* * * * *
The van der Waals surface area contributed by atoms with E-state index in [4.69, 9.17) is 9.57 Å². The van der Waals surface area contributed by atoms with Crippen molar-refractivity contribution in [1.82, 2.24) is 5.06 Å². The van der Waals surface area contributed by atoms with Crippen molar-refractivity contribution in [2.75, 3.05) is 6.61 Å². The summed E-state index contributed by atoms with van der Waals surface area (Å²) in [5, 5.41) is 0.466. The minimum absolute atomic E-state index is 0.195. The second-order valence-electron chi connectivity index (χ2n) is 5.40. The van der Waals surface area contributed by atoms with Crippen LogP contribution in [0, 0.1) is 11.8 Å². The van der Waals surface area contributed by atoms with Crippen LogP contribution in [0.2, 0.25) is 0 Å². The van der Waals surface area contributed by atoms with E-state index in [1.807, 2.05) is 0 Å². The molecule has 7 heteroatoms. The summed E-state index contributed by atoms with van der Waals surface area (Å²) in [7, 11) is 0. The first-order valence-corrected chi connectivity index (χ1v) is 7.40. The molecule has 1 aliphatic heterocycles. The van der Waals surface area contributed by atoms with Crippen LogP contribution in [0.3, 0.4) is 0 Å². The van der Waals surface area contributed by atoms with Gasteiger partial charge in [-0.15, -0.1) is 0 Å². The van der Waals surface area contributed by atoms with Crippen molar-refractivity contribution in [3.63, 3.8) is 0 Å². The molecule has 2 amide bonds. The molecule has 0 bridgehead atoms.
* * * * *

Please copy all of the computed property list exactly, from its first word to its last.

The van der Waals surface area contributed by atoms with E-state index in [4.69, 9.17) is 9.57 Å². The van der Waals surface area contributed by atoms with Crippen molar-refractivity contribution in [1.82, 2.24) is 5.06 Å². The van der Waals surface area contributed by atoms with Crippen molar-refractivity contribution in [2.75, 3.05) is 6.61 Å². The summed E-state index contributed by atoms with van der Waals surface area (Å²) in [5, 5.41) is 0.466. The minimum absolute atomic E-state index is 0.195. The second-order valence-electron chi connectivity index (χ2n) is 5.40. The van der Waals surface area contributed by atoms with Crippen LogP contribution in [0, 0.1) is 11.8 Å². The van der Waals surface area contributed by atoms with Crippen LogP contribution in [0.2, 0.25) is 0 Å². The van der Waals surface area contributed by atoms with E-state index in [1.807, 2.05) is 0 Å². The molecule has 7 heteroatoms. The summed E-state index contributed by atoms with van der Waals surface area (Å²) in [7, 11) is 0. The first-order valence-corrected chi connectivity index (χ1v) is 7.40. The molecule has 1 aliphatic heterocycles. The van der Waals surface area contributed by atoms with Crippen LogP contribution in [0.3, 0.4) is 0 Å². The van der Waals surface area contributed by atoms with Gasteiger partial charge in [-0.15, -0.1) is 0 Å². The van der Waals surface area contributed by atoms with Crippen molar-refractivity contribution in [3.63, 3.8) is 0 Å². The molecule has 2 amide bonds. The molecule has 0 bridgehead atoms.